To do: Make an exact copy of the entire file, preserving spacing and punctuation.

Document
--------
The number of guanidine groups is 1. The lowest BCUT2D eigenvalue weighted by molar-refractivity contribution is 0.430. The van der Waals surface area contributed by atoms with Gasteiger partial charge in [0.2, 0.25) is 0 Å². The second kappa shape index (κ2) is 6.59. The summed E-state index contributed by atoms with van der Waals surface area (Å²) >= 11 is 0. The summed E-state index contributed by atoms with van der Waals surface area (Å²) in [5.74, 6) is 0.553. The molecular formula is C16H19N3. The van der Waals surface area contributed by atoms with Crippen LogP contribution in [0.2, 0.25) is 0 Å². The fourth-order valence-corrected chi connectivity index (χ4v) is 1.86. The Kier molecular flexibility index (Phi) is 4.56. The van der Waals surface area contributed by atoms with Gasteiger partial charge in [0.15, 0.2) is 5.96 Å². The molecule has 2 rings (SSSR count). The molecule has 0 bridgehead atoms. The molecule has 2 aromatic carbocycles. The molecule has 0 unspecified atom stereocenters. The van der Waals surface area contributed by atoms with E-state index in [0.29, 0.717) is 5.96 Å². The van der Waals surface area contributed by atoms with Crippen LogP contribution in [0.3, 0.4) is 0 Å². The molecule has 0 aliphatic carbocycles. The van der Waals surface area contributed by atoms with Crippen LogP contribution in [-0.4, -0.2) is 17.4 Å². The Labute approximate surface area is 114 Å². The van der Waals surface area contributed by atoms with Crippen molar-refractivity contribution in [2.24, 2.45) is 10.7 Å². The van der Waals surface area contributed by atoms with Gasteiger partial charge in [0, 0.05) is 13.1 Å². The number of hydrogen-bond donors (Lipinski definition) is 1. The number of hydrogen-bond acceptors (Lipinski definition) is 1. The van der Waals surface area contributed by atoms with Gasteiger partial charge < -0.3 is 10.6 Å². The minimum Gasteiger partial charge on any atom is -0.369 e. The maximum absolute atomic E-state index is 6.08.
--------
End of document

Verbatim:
The number of guanidine groups is 1. The lowest BCUT2D eigenvalue weighted by molar-refractivity contribution is 0.430. The van der Waals surface area contributed by atoms with Gasteiger partial charge in [0.2, 0.25) is 0 Å². The second kappa shape index (κ2) is 6.59. The summed E-state index contributed by atoms with van der Waals surface area (Å²) >= 11 is 0. The summed E-state index contributed by atoms with van der Waals surface area (Å²) in [5.74, 6) is 0.553. The molecular formula is C16H19N3. The van der Waals surface area contributed by atoms with Crippen LogP contribution in [0.2, 0.25) is 0 Å². The fourth-order valence-corrected chi connectivity index (χ4v) is 1.86. The Kier molecular flexibility index (Phi) is 4.56. The van der Waals surface area contributed by atoms with Gasteiger partial charge in [0.15, 0.2) is 5.96 Å². The molecule has 2 rings (SSSR count). The molecule has 0 bridgehead atoms. The molecule has 2 aromatic carbocycles. The molecule has 0 unspecified atom stereocenters. The van der Waals surface area contributed by atoms with E-state index in [0.29, 0.717) is 5.96 Å². The van der Waals surface area contributed by atoms with Crippen LogP contribution in [0.3, 0.4) is 0 Å². The molecule has 0 aliphatic carbocycles. The van der Waals surface area contributed by atoms with Crippen LogP contribution in [-0.4, -0.2) is 17.4 Å². The Labute approximate surface area is 114 Å². The van der Waals surface area contributed by atoms with Crippen molar-refractivity contribution in [2.24, 2.45) is 10.7 Å². The van der Waals surface area contributed by atoms with Gasteiger partial charge in [0, 0.05) is 13.1 Å². The number of hydrogen-bond donors (Lipinski definition) is 1. The number of hydrogen-bond acceptors (Lipinski definition) is 1. The van der Waals surface area contributed by atoms with Gasteiger partial charge < -0.3 is 10.6 Å². The minimum Gasteiger partial charge on any atom is -0.369 e. The maximum absolute atomic E-state index is 6.08.